CD No: EMI CZS 5 74144 2 - See below Duration: Reviewed: January 2002
Reviewed by Ying Chang
If you like Bach on the piano straight, honest and unadorned, then Alexis Weissenberg is your man. There is much to admire on these four discs. Rumanian-born (in 1929), Weissenberg has long been a French citizen. At his best the clarity of his Bach is reminiscent of the French tradition as exemplified by Marcelle Meyer. Weissenbergs career is deceptive. He took a ten-year study-break between 1956 and 1966; its fair then to represent his playing as being from an older generation. You will not find, therefore, the nuances and sophistication of todays Bach-players for whom neo-Romantic or, indeed, a thoroughly attendant style, has become typical. What you do find is admirable explicitness.
The two traversals of the Goldbergs do not differ greatly, the later version has more equilibrium, the Aria and the slower variations being less slow (overall 7755 to 7904). In general, one finds more gravitas than playfulness variation XXV is taken very slowly which can have disadvantages in lighter passages; variation VII is rather flat-footed in both. Weissenbergs fingerwork is always precise and transparent, and the piece as an entity is convincingly conceived, which is no mean feat. Both Goldbergs are ingenuous, well-balanced interpretations; the final climax is excellently managed. Anyone only wanting the Goldbergs will be pleased to know that the later, digital, recording is slightly superior and is available on EMIs budget Encore label.
The Partitas (recorded in 1966) receive unified renditions, occasionally over-driven (the Allemande of No.1 or the Fantasia opening No.3) or too plain (No.2s Sarabande). In movements with dense textures, Weissenberg could help the listener more. Elsewhere his discriminating blend of virtuosity and reflection is laudable (the Overture and Allemande of Partita No.4 for example).
Of everything on these discs, I enjoyed the French Overture most. The simplicity and directness of the dance movements chime in exactly with Weissenbergs virtues. The Courante and pair of Gavottes are proportioned perfectly; indeed how witty Gavotte II is, without the least sense of exaggeration. In the French Overture, Weissenberg seems able to relax more, to let the music breathe. The Passepieds are a particularly good example of this; the Bourrees following are brisk and sprightly with no sense of rush. The Italian Concerto, though it has fine moments of repose at the end of the slow movement, is either ponderous or rushed, notably in the last movement where all sense of detail is lost. Weissenbergs virtuosic-sense works well in the free-flow of the Chromatic Fantasia; the ensuing Fugue is admirably clear, its parts defined, the sound-picture pleasing.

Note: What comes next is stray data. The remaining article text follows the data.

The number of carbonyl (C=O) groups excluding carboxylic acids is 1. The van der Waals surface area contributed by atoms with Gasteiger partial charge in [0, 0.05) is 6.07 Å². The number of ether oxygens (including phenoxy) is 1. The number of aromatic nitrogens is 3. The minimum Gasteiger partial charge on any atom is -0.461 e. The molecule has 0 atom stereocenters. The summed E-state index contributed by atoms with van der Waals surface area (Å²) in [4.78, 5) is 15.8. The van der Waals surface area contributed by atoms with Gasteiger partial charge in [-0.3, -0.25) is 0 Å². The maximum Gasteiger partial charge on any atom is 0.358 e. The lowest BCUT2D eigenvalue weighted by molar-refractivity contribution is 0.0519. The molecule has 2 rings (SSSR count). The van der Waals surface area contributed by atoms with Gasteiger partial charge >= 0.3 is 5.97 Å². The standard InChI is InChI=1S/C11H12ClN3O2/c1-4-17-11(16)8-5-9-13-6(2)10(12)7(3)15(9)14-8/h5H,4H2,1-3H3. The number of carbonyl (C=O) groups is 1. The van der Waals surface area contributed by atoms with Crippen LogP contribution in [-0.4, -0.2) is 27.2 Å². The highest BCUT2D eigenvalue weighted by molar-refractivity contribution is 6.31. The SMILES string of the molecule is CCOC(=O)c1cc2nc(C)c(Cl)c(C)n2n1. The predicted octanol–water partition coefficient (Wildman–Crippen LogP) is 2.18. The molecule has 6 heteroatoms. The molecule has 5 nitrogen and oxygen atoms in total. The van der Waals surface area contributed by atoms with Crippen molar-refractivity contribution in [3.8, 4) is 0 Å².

As for the recordings, the sixties set is surprisingly warm, and only occasionally betrays its age with hard-edged tone; the digital remastering is very successful. The 1981 Goldberg is extremely good for early digital.
Neither of Weissenbergs Goldbergs could be a first choice neither quite takes wing; there is not the architectural perfection of Perahia (Sony), the glacial purity of Hewitt (Hyperion) or the flights of fancy that Jill Crossland found in recital. However, any Goldberg with non-contentious virtues is an achievement; if your collection runs to more than one version, Weissenberg certainly bears repeated listening. All the CDs give generous measure; with the exception of the 48 they contain all Bachs most famous keyboard works.
These releases remind that French and British taste in pianists, as in so much else, differs. There are many who have made reputations in France that are neglected here Samson François and Inger Sodergren spring immediately to mind. The same, to some extent, is true of Weissenberg, though some of his recordings with Karajan (also EMI) have crossed the Channel auspiciously. Weissenberg is part of piano-performance heritage; EMI is to be commended for making his accomplishments available again.